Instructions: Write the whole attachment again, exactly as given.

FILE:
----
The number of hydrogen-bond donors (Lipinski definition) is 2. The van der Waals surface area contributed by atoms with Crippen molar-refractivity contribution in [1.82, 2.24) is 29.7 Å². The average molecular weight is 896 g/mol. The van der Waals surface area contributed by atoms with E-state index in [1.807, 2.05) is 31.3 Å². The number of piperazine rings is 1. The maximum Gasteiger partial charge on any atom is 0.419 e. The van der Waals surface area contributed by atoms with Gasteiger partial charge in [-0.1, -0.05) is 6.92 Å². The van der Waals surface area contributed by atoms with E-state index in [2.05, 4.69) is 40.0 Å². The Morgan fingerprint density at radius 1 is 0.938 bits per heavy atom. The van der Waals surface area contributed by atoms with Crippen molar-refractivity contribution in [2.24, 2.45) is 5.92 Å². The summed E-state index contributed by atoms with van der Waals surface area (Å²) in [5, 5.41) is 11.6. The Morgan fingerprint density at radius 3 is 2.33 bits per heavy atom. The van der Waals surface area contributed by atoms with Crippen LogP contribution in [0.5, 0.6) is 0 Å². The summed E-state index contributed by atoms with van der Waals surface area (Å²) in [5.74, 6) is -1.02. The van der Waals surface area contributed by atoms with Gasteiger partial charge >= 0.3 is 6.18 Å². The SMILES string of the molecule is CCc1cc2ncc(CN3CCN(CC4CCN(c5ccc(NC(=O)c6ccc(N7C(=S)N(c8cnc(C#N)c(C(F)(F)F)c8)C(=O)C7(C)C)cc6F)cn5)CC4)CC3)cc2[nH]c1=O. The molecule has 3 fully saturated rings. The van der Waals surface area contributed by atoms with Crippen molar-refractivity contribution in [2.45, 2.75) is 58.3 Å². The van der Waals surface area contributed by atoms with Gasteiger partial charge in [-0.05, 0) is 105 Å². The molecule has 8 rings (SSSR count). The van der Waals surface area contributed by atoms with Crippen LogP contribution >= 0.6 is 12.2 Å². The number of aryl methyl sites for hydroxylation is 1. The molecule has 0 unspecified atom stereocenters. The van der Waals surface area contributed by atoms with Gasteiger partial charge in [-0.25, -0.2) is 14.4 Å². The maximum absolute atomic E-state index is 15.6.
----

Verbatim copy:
The number of hydrogen-bond donors (Lipinski definition) is 2. The van der Waals surface area contributed by atoms with Crippen molar-refractivity contribution in [1.82, 2.24) is 29.7 Å². The average molecular weight is 896 g/mol. The van der Waals surface area contributed by atoms with E-state index in [1.807, 2.05) is 31.3 Å². The number of piperazine rings is 1. The maximum Gasteiger partial charge on any atom is 0.419 e. The van der Waals surface area contributed by atoms with Gasteiger partial charge in [-0.1, -0.05) is 6.92 Å². The van der Waals surface area contributed by atoms with E-state index in [2.05, 4.69) is 40.0 Å². The Morgan fingerprint density at radius 1 is 0.938 bits per heavy atom. The van der Waals surface area contributed by atoms with Crippen molar-refractivity contribution in [2.24, 2.45) is 5.92 Å². The summed E-state index contributed by atoms with van der Waals surface area (Å²) in [5, 5.41) is 11.6. The Morgan fingerprint density at radius 3 is 2.33 bits per heavy atom. The van der Waals surface area contributed by atoms with Crippen LogP contribution in [0.5, 0.6) is 0 Å². The summed E-state index contributed by atoms with van der Waals surface area (Å²) in [5.74, 6) is -1.02. The van der Waals surface area contributed by atoms with Gasteiger partial charge >= 0.3 is 6.18 Å². The SMILES string of the molecule is CCc1cc2ncc(CN3CCN(CC4CCN(c5ccc(NC(=O)c6ccc(N7C(=S)N(c8cnc(C#N)c(C(F)(F)F)c8)C(=O)C7(C)C)cc6F)cn5)CC4)CC3)cc2[nH]c1=O. The molecule has 3 fully saturated rings. The van der Waals surface area contributed by atoms with Crippen molar-refractivity contribution in [2.45, 2.75) is 58.3 Å². The van der Waals surface area contributed by atoms with Gasteiger partial charge in [-0.05, 0) is 105 Å². The molecule has 8 rings (SSSR count). The van der Waals surface area contributed by atoms with Crippen LogP contribution >= 0.6 is 12.2 Å². The number of aryl methyl sites for hydroxylation is 1. The molecule has 0 unspecified atom stereocenters. The van der Waals surface area contributed by atoms with Gasteiger partial charge in [-0.25, -0.2) is 14.4 Å². The maximum absolute atomic E-state index is 15.6.